Friday, July 25, 2008

Thought for the Day

First because of the stage, then because of cinema, spectators (including authors) have long been vulnerable to the amiable delusion of being actors, of performing their personal experience in a self-generated spotlight. In the twentieth century especially, trained by habitual moviegoing from the time of childhood, each of us has imagined a camera positioning us in artful compositions wherever we are--walking the streets, engaging with landscape, making love--until some internal censor shuts down the show. That our lives are movies cast with our selves and others has become a cliche so perdurable it has hardened into one of the few indisputable assumptions of postmodern culture. How, we sometimes ask, can we escape the inauthenticity of seeming unreal shadows of ourselves? One way is by resorting to popular movies that affirm the integrity of the self, thereby compounding our anxiety.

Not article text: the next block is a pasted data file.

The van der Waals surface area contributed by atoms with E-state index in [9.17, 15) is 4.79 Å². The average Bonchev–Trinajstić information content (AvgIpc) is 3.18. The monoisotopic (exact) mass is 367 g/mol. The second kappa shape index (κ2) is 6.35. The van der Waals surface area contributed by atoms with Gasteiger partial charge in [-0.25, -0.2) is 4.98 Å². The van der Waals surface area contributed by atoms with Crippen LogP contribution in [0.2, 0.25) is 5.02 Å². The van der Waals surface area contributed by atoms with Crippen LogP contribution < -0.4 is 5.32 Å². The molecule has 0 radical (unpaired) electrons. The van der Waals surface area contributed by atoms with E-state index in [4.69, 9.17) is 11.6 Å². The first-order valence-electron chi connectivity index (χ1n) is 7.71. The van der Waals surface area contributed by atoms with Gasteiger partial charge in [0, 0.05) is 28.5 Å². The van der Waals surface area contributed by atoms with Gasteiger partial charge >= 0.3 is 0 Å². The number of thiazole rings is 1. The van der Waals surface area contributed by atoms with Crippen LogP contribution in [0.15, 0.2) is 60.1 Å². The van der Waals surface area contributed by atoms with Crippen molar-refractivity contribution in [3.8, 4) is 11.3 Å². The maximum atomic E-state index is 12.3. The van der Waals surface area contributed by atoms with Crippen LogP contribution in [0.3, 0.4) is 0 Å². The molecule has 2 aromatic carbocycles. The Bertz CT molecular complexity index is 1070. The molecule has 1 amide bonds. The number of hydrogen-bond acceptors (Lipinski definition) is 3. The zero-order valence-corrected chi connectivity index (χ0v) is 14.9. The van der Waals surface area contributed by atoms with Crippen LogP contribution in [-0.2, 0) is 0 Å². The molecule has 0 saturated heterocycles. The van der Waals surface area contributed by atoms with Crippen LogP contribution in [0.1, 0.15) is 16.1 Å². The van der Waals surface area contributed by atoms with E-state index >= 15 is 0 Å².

-Laurence Goldstein, "Coruscating Glamour": Lynda Hull and the Movies, The Iowa Review, (Vol. 29 Number 1, Spring 1999).


Blogger Macy Swain said...

Oh, so relevant. I just joined FaceBook (innocently enough, to check out the Warren Wilson site) and find myself pulled into a rip tide of PERSONS, each with his or her camera positioned "in artful compositions wherever" they's overwhelming, and definitely anxiety-provoking. How does Lynda Hull figure into it? She came to Flint a time or two with Wojahn and I really adored her.

6:12 PM  
Blogger greg rappleye said...

This comment has been removed by the author.

10:39 AM  
Blogger greg rappleye said...

I love Lynda Hull's work as well, particularly "The Only World."

I saw her at Western once.

Her poem "Fortunate Traveller" is on my mind--I suppose because I am working on a poem about a movie.

10:40 AM  

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